In the early years immediately following my divorce, I used to yearn for the time when my kids would turn 18. In my mind, the age of majority equalled freedom. I would no longer be legally bound to “coparent”, a complete misnomer when it comes to my situation, unfortunately. My kids would no longer be beholden to a court document dictating when they could see each parent, legally required to shuffle back and forth between two homes like the spoils of war, chattel of two warring factions. I could make a doctor’s appointment without dutifully sending a prior email of notification! I could make summer vacation plans before April 1st! My daydreams of liberation from the ever-present and looming threat of family court were intoxicating. It seemed like a far away oasis, a mirage, with my children only 10, 8 and 6. I couldn’t even imagine my babies as fledgling adults, but I could fantasize, in minute detail, of how peaceful and idyllic my life would be without the regular and necessary contact regarding child-rearing.
Out of the night that covers me,
Black as the pit from pole to pole,
I thank whatever gods may be
For my unconquerable soul.
I should have known better, but defense mechanisms can be powerful. I was 13 years into my career as an educator at the time of my divorce, many of them as a school counselor, and I had worked with many young adults as they transitioned from minors to (legal) adults, including those from divorced households.
I’ve worked with many more over the past 7 years.
I’ve watched as the anxiety rises for so many of these kids as the 18th birthday approaches, and one, or both, parents makes it clear to the child that now there is no need to go to that “other” house. The guilt trips. The financial battles. I’ve watched kids (and in my opinion, 18-22 year olds are still very much “kids”, regardless of federal statutes) crumple under the pressure and stress of this “liberation”, when these decisions are now on them. I’ve had countless kids in my office over the past 20 years, weeks or days away from legal adulthood, helplessly shrugging their shoulders and asking me what they are supposed to do, how they can “win” the game that ultimately, only has losers.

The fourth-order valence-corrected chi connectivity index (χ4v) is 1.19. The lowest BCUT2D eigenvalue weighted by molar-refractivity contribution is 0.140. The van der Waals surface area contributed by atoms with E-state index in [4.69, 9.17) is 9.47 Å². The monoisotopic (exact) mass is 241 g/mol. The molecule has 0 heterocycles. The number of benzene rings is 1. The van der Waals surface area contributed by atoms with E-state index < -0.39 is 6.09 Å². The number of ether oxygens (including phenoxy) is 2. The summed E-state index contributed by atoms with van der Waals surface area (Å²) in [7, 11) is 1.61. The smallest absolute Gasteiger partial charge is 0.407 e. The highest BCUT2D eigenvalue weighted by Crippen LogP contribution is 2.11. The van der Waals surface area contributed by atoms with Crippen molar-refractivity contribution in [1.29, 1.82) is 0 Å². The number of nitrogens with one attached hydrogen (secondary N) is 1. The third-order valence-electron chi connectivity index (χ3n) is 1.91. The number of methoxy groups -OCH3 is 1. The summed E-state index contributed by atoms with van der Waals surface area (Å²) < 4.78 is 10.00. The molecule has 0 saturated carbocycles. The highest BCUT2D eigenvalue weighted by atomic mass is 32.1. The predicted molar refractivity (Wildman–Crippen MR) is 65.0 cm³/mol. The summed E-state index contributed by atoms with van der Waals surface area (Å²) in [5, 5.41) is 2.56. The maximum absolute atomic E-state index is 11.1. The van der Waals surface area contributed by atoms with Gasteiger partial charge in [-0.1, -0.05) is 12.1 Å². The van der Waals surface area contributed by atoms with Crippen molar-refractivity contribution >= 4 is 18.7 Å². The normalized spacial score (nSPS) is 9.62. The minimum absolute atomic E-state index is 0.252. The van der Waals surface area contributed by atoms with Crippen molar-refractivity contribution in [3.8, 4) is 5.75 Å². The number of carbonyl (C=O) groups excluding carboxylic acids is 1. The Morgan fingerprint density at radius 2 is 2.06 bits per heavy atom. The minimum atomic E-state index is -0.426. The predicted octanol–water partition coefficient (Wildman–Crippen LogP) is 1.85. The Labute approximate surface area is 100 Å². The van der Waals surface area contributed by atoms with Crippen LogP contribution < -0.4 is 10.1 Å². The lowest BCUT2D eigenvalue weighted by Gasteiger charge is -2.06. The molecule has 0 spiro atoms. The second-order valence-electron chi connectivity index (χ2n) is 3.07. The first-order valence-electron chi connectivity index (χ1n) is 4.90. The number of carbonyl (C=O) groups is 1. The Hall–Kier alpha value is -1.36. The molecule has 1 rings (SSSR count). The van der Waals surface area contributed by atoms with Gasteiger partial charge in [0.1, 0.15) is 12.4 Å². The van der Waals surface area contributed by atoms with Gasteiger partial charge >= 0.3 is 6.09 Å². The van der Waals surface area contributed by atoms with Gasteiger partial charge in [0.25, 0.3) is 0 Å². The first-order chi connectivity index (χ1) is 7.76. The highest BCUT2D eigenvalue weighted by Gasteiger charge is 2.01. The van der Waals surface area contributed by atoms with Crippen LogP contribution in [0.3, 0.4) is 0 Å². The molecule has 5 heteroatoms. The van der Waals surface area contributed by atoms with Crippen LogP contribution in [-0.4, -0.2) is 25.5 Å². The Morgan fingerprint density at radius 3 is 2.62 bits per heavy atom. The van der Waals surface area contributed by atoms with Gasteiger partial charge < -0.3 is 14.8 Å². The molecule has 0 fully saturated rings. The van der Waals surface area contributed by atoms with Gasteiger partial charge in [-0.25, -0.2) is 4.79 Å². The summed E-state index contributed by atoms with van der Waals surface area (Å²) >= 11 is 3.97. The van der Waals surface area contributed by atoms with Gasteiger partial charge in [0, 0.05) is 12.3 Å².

I promised myself that I would never be that parent.
In the fell clutch of circumstance
I have not winced nor cried aloud.
Under the bludgeonings of chance
My head is bloody, but unbowed.
But here’s what else I’ve witnessed, more than once. There is only one parent committed to supporting their child(ren) in this delicate balancing act. One parent who says, breezily, “just let me know what the schedule is, whatever you decide is fine.” One parent who assists the child financially, without strings attached. One parent who lets the child navigate their familial relationships without guilt or manipulation.
One parent who then bites his or her tongue until it bleeds as the child inevitably (and gratefully) acquiesces to the other parent’s demands.
Beyond this place of wrath and tears
Looms but the Horror of the shade,
And yet the menace of the years
Finds and shall find me unafraid.
As my oldest child’s 18th birthday, and high school graduation, looms in 2018, what once seemed like a cause for celebration now feels like one more test. I’ve been working with my therapist on ways to work through my anxiety about what this new landscape might look like. I know what I need to do for my eldest (and, eventually, for my younger two), but my fear is that, as has so often been the case, the difficulty is not in my ability to choose the hard right over the easy wrong, rather the consequences (for me) in doing so.
My natural proclivity trends towards pessimism, and if the past is any indication of the future, I have reason to feel cynical. And yet, if the past is any indication of the future, I also know that as long as I do the next right thing at at time, I will get through this. And so will my kids.
It matters not how strait the gate,
How charged with punishments the scroll,
I am the master of my fate,
I am the captain of my soul.